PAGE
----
The 4 mile blue-blazed Broad River Trail, a part of the Lake Russell Wildlife Management Area, offers a unique hiking experience ideal for novice and/or family groups. Traveling along-side Dicks Creek, the Broad River and passing by the Middle Broad River Bridge, this point-to-point hike ends at Sellers Rd, requiring either a 2.2 mile return hike along Sellers Rd and Guard Camp Rd (or a walk back the 4.2 mi. along the trail).

Enjoy numerous cascades and even some falls all while traversing one of the richest archeological areas in the state! Be prepared to test out those hiking boots; the trail comes very close to the mountain stream at more than one point and often the water will cross the trail.

Byron Herbert Reece Trail Click for more information

For those looking to day hike, take the Byron Herbert Reece Trail (0.7 mi) to the Appalachian Trail.  Go right and follow the AT for 1.5 miles to the top of Blood Mountain.  After enjoying the views, follow the same route back to the trailhead.  Total distance is approximately 4.4 miles.  Note that the Byron Herbert Reece Trail is marked with blue rectangular blazes and the AT is marked with white rectangular blazes. 

Chattooga River District  
 
Chattooga River Trail   Click for more information
Designated parking located in South Carolina on Chattooga River. Interpretive Kiosk, vault toilets, paved path to Chattooga River
Cohutta Overlook Click for more information

Section 16 of the Georgia Pinhoti Trail begins 800 feet west of the exit road for Cohutta Overlook---a hike of 9.6 miles.

Cohutta Wilderness Trailheads  
 
Conasauga Ranger District  
 
Cooper Creek Recreation Area Click for more information

The trails listed below start in or near the Cooper Creek Campground. They are interconnected and offer several short loop opportunities. These trails are for hiking only. All trails are blazed lime green.  Click here for a map of the trails.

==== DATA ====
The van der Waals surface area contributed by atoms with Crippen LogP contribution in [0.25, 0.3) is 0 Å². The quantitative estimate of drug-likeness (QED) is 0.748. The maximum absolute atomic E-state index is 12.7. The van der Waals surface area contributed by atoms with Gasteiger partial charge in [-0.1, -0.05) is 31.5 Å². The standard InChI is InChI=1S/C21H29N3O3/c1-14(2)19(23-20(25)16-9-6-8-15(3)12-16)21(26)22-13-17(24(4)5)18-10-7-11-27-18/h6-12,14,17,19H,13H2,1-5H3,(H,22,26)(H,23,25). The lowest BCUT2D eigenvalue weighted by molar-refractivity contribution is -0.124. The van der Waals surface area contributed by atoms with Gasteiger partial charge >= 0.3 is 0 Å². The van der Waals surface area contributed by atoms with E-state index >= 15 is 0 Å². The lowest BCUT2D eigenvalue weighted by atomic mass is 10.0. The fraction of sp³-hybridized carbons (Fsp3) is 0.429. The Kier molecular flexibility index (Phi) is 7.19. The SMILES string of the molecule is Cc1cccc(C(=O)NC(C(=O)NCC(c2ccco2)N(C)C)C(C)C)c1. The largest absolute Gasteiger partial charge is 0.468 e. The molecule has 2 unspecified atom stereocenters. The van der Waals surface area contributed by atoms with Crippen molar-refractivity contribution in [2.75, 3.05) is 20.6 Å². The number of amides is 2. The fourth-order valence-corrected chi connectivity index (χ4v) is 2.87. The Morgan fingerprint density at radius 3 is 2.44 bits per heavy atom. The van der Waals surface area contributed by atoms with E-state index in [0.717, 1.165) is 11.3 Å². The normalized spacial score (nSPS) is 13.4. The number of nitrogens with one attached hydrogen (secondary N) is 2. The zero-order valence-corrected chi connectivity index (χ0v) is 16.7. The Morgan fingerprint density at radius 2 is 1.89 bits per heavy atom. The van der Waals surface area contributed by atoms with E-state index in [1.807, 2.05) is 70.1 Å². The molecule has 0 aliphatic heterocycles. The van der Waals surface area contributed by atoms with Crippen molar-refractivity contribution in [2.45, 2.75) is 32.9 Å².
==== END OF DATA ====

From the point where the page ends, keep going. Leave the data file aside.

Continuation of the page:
Yellow Mtn. Trail - 3.2 miles
Connector Trail - 0.4 miles
Mill Shoals Trail - 0.9 miles
Shope Gap Trail - 0.6 miles
Cooper Creek Trail - 1.7 miles

 

Cottonwood Patch Campground Click for more information

Iron Mountain Trail is a 12 mile trail open to horses, mountain bicycles & foot travel.

DeSoto Falls Recreation Area Click for more information

The DeSoto Falls Trail begins at the bridge in the lower loop of the DeSoto Falls Recreation Area campground. The trail is an easy to moderate trail. The Lower Falls are 0.25 mile downstream and the Upper Falls are 0.75 mile upstream from this point. For your safety and protection, please do not climb around the waterfalls.

Other trails within a 30 minute drive:

Deep Hole Recreation Area Click for more information

Trails within a 30 minute drive.

  • The Appalachian Trail cross Hwy 60 at Woody Gap, approximately 13 miles south.  
  • The Benton MacKaye Trail crosses Hwy. 60 in two places; at Tooni Gap approximately 2 miles north and at Wilscot Gap approximately 8 miles north.
Dicks Creek Gap Trailhead   Click for more information
Appalachian National Scenic Trail, 76 miles of hiking trail in GA
Dockery Lake Recreation Area Click for more information

Lakeshore Trail - 0.5 mile easy loop around lake.
Dockery Lake Trail - 3.5 miles leads to the Appalachian Trail in Miller Gap.

Other trails within a 30 minute drive:

Dry Creek Equestrian Trailhead  
 
Dukes Creek Falls Recreation Area Click for more information

Dukes Creek Foot Trail - The trailhead for this 1.25-mile trail is at the  parking lot providing visitors to a scenic hike down to the observation deck overlooking Dukes Creek and the waterfalls. The round trip is 2.5 miles. Plan about an hour to hike down,  enjoy the scenery, and hike back.